May, J., Alcock, K.J., Robinson, L. and Mwita, C. (2001) A computerized test of speed of language comprehension unconfounded by literacy. Applied Cognitive Psychology, 15 (4). pp. 433-443. ISSN 0888-4080Full text available as:
A computerised version of the Silly Sentences task developed for use with children (Baddeley et al, 1995) is found to be equivalent to the pencil-and-paper version from the SCOLP Test (Baddeley et al, 1992) with UK undergraduates, and is usable by a sample of young UK children. Because the sentences are presented aloud instead of being written, the computerised test is not affected by literacy skills. Translated into Kiswahili, the task was used in Tanzanian schools, despite the absence of an electricity supply and a very different cultural background. The decision latencies had a test-retest reliability of 0.69 over 5 months, and were independent of age and baseline decision speed. The task appears appropriate for longitudinal studies, including those in developing countries. Given its simplicity and the correlations with the original SCOLP version of the task, it may also be useful in studies on literate adults.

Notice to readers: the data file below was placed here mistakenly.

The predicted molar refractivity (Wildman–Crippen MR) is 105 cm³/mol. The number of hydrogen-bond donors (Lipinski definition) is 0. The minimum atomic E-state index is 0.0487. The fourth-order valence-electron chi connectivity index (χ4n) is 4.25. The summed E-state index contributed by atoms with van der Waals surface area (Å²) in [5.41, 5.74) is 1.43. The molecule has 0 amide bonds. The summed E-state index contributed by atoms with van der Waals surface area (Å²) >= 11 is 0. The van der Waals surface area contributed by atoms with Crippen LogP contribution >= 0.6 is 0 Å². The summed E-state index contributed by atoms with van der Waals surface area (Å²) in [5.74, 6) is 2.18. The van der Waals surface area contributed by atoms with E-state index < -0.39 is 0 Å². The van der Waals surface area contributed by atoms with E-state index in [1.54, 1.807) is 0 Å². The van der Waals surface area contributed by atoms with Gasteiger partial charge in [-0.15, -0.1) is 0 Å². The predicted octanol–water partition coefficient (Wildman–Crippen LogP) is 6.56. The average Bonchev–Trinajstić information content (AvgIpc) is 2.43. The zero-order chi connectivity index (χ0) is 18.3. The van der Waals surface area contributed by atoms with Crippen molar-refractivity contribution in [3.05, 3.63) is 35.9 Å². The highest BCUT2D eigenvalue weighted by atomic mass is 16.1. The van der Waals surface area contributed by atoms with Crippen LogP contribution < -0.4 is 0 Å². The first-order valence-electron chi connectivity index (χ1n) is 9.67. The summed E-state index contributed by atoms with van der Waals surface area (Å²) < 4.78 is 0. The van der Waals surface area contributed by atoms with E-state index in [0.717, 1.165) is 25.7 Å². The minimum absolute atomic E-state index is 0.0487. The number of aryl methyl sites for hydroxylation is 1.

|Copyright, Publisher and Additional Information:||Copyright © 2001 John Wiley & Sons, Ltd. This is a pre-print of an article published in Applied Cognitive Psychology.|
|Institution:||The University of Sheffield|
|Academic Units:||The University of Sheffield > Faculty of Science (Sheffield) > Department of Psychology (Sheffield)|
|Depositing User:||Repository Officer|
|Date Deposited:||27 May 2005|
|Last Modified:||04 Jun 2014 13:06|